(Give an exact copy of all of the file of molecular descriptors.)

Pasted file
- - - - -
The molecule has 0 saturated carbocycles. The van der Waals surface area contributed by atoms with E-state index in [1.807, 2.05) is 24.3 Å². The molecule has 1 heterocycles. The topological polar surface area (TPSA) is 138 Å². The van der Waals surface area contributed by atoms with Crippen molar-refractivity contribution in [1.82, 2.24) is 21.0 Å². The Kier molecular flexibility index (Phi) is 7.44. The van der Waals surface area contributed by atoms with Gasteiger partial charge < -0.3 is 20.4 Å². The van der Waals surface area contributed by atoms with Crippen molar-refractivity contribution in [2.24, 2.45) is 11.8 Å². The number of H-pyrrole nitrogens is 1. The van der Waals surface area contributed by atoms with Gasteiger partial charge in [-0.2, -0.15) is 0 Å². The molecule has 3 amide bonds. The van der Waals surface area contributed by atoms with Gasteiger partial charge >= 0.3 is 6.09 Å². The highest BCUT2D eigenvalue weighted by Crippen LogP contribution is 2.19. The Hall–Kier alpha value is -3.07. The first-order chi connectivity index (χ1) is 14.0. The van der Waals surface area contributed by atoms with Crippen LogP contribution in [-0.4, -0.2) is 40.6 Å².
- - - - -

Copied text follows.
The molecule has 0 saturated carbocycles. The van der Waals surface area contributed by atoms with E-state index in [1.807, 2.05) is 24.3 Å². The molecule has 1 heterocycles. The topological polar surface area (TPSA) is 138 Å². The van der Waals surface area contributed by atoms with Crippen molar-refractivity contribution in [1.82, 2.24) is 21.0 Å². The Kier molecular flexibility index (Phi) is 7.44. The van der Waals surface area contributed by atoms with Gasteiger partial charge < -0.3 is 20.4 Å². The van der Waals surface area contributed by atoms with Crippen molar-refractivity contribution in [2.24, 2.45) is 11.8 Å². The number of H-pyrrole nitrogens is 1. The van der Waals surface area contributed by atoms with Gasteiger partial charge in [-0.2, -0.15) is 0 Å². The molecule has 3 amide bonds. The van der Waals surface area contributed by atoms with Gasteiger partial charge >= 0.3 is 6.09 Å². The highest BCUT2D eigenvalue weighted by Crippen LogP contribution is 2.19. The Hall–Kier alpha value is -3.07. The first-order chi connectivity index (χ1) is 14.0. The van der Waals surface area contributed by atoms with Crippen LogP contribution in [-0.4, -0.2) is 40.6 Å².